No place for panic as crop challenges arise

No place for panic as crop challenges arise


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TAKE TIME: When quality issues rear their head, croppers are reminded not to panic, but to consider options such as cleaning grain, on-farm storage or alternative markets.

TAKE TIME: When quality issues rear their head, croppers are reminded not to panic, but to consider options such as cleaning grain, on-farm storage or alternative markets.

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Harvest is approaching quickly – and even beginning in the earliest areas – signalling one of the final chapters for the 2017-18 season.

For many, the challenges have been climatic but the impact is likely to be felt at harvest, with reduced potential yield or quality issues.

Yield is a reflection of what could have been. Quality is what you are dealing with at the local silo.

We are already fielding calls about grain with both real and potential quality issues.

The beginning and end message to this is, “don’t panic”.

We need to firstly know what we are dealing with in terms of quality, then develop an action plan from there to achieve the best financial outcome.

For something different let’s look at a flying analogy. If the engine cuts out you have two choices.

Number one is panicking, putting your hands up and placing the problem in the ‘too hard basket’.

Number two is assessing your options. “Can I make it there, or if I can’t make it there what is my alternative plan?”

Unfortunately, the outcome of the first option can be a bit nasty.

While a grain quality issue should not end in a literal fiery mess, you can burn a lot of money by panicking and making rash decisions.

Take a step back and assess the options available.  

So, how can you plan for something you don’t know?

The number one rule is simple; do not jump to a conclusion driven by emotion.

Going out into the paddock and doing your own visual assessments for yield is a critical part of grain marketing, but visual assessments on quality are highly variable.

What makes it harder is that nine times out of 10, your own assessment will reflect your intuitive thinking, and this is presently likely to be overly critical. Actual harvested grain is different to handpicked samples.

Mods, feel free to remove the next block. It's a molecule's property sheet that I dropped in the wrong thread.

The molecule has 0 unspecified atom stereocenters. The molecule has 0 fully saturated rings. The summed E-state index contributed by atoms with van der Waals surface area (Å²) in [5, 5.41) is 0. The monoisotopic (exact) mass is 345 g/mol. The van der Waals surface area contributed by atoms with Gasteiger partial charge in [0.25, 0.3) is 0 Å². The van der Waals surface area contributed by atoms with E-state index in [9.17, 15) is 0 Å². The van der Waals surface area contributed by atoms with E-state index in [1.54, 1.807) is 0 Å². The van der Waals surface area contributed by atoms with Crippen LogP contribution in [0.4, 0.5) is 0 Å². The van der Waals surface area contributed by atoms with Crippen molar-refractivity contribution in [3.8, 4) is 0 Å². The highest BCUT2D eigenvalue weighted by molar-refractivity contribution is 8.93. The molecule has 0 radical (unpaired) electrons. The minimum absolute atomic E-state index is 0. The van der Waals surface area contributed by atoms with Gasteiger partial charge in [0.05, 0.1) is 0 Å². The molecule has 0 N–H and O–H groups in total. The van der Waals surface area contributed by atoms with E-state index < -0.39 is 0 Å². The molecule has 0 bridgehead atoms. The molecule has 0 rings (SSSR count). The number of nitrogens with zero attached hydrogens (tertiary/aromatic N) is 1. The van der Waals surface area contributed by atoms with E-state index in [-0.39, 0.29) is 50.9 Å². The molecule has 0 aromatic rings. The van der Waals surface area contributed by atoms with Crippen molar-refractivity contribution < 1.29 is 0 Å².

Testing of harvested grain is the only way to establish exactly what you are dealing with.

Once this is done, you will either have a good surprise, or your hunch will be confirmed.

It is also worth checking test data for trends.

For instance, if you had low oil canola that was significantly different to other delivered loads, ask yourself where it came from on the farm and if there were any issues that could be managed on-farm. 

What options are available if you do have poor quality?

You could take it back on-farm and clean it.

This especially applies to pulses, as the grade specifications are tight and washing out a contract in a strong pulse market will be cost prohibitive.

Cleaning it could bring it up to a higher specification, although cleaning grain is not free and you will always loose tonnage in the cleaning process.

Cleaning grain is purely an economic decision and may not be worthwhile, particularly when grade spreads and time are considered.

Evaluate grade spreads on any contracts, as delivery of the lower grades may be possible and result in a higher financial return. 

Another option is utilising the domestic or container markets.

These markets can often manage your specific quality issue and can offer a viable alternative to putting it in the warehouse.  

If you cannot deal with it at the time and on-farm storage is available, a viable option is to store grain and manage your specific problem after harvest, when time permits.

If this is an isolated paddock and quality is an issue, then blending on-farm may present as an opportunity.

We often find that holding grain of lower quality can provide a better net benefit.

This is because the market has a happy knack of sorting quality issues; all that is required is a dose of rational thinking and time.

Unfortunately, both of these are not always freely available at harvest. 

Sometimes it is necessary to stop the header and just invest the time to sort out issues.

It helps to be able to bounce decisions off others to check your thinking or come up with other ideas. Ideally, this is where third party advice helps.

Calls can be made and ideas proposed on your behalf without holding up harvest but you can also seek the opinions of family or employees. 

At the end of the day, it is what it is. Take a step back and fully consider your options, then create an alternative plan.

Do not panic as the resultant financial outcomes will nearly always be better when you have a fully-considered plan of attack.

  • Details: 08 8841 4500 or ruraldirections.com
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